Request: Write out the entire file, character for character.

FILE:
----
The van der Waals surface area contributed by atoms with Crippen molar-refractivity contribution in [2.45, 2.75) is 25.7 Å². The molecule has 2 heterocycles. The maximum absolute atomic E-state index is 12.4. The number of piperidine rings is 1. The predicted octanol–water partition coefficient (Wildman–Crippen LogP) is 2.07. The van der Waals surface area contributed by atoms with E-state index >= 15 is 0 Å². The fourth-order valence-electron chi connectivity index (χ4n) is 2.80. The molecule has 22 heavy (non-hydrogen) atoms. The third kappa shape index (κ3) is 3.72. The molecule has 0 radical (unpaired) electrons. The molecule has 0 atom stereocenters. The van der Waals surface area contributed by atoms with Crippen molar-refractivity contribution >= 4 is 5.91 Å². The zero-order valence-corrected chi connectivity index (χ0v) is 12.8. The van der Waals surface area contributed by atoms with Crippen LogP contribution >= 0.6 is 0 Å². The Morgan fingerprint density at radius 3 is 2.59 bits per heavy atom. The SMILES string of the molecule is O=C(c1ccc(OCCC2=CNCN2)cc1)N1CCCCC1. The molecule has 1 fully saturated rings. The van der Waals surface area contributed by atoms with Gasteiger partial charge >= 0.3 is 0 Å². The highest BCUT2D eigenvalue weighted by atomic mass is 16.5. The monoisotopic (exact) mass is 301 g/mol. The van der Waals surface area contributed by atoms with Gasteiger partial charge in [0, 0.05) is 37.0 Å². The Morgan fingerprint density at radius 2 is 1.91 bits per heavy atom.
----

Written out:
The van der Waals surface area contributed by atoms with Crippen molar-refractivity contribution in [2.45, 2.75) is 25.7 Å². The molecule has 2 heterocycles. The maximum absolute atomic E-state index is 12.4. The number of piperidine rings is 1. The predicted octanol–water partition coefficient (Wildman–Crippen LogP) is 2.07. The van der Waals surface area contributed by atoms with E-state index >= 15 is 0 Å². The fourth-order valence-electron chi connectivity index (χ4n) is 2.80. The molecule has 22 heavy (non-hydrogen) atoms. The third kappa shape index (κ3) is 3.72. The molecule has 0 radical (unpaired) electrons. The molecule has 0 atom stereocenters. The van der Waals surface area contributed by atoms with Crippen molar-refractivity contribution >= 4 is 5.91 Å². The zero-order valence-corrected chi connectivity index (χ0v) is 12.8. The van der Waals surface area contributed by atoms with Crippen LogP contribution >= 0.6 is 0 Å². The Morgan fingerprint density at radius 3 is 2.59 bits per heavy atom. The SMILES string of the molecule is O=C(c1ccc(OCCC2=CNCN2)cc1)N1CCCCC1. The molecule has 1 fully saturated rings. The van der Waals surface area contributed by atoms with Gasteiger partial charge >= 0.3 is 0 Å². The highest BCUT2D eigenvalue weighted by atomic mass is 16.5. The monoisotopic (exact) mass is 301 g/mol. The van der Waals surface area contributed by atoms with Gasteiger partial charge in [0, 0.05) is 37.0 Å². The Morgan fingerprint density at radius 2 is 1.91 bits per heavy atom.